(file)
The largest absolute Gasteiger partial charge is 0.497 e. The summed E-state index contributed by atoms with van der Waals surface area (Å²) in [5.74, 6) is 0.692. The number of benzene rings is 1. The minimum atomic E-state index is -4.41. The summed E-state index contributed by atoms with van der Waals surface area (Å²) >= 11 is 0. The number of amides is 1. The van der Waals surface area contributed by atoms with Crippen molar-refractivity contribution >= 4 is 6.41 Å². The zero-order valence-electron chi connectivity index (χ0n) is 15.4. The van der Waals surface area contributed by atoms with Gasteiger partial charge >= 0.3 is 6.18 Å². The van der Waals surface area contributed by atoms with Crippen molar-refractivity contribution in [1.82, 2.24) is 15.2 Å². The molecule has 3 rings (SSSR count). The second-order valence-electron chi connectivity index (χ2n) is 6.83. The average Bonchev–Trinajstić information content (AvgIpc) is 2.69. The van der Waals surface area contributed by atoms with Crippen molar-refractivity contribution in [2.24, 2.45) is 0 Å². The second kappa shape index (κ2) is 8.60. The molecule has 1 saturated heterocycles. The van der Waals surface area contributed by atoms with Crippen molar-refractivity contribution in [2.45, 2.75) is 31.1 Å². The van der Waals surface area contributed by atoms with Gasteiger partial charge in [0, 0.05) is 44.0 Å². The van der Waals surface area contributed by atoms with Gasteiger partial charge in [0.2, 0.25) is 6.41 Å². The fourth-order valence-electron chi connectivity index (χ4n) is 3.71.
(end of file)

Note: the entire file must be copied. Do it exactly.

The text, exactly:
The largest absolute Gasteiger partial charge is 0.497 e. The summed E-state index contributed by atoms with van der Waals surface area (Å²) in [5.74, 6) is 0.692. The number of benzene rings is 1. The minimum atomic E-state index is -4.41. The summed E-state index contributed by atoms with van der Waals surface area (Å²) >= 11 is 0. The number of amides is 1. The van der Waals surface area contributed by atoms with Crippen molar-refractivity contribution >= 4 is 6.41 Å². The zero-order valence-electron chi connectivity index (χ0n) is 15.4. The van der Waals surface area contributed by atoms with Gasteiger partial charge >= 0.3 is 6.18 Å². The van der Waals surface area contributed by atoms with Crippen molar-refractivity contribution in [1.82, 2.24) is 15.2 Å². The molecule has 3 rings (SSSR count). The second-order valence-electron chi connectivity index (χ2n) is 6.83. The average Bonchev–Trinajstić information content (AvgIpc) is 2.69. The van der Waals surface area contributed by atoms with Crippen molar-refractivity contribution in [2.24, 2.45) is 0 Å². The second kappa shape index (κ2) is 8.60. The molecule has 1 saturated heterocycles. The van der Waals surface area contributed by atoms with Crippen molar-refractivity contribution in [2.45, 2.75) is 31.1 Å². The van der Waals surface area contributed by atoms with Gasteiger partial charge in [0, 0.05) is 44.0 Å². The van der Waals surface area contributed by atoms with Gasteiger partial charge in [0.2, 0.25) is 6.41 Å². The fourth-order valence-electron chi connectivity index (χ4n) is 3.71.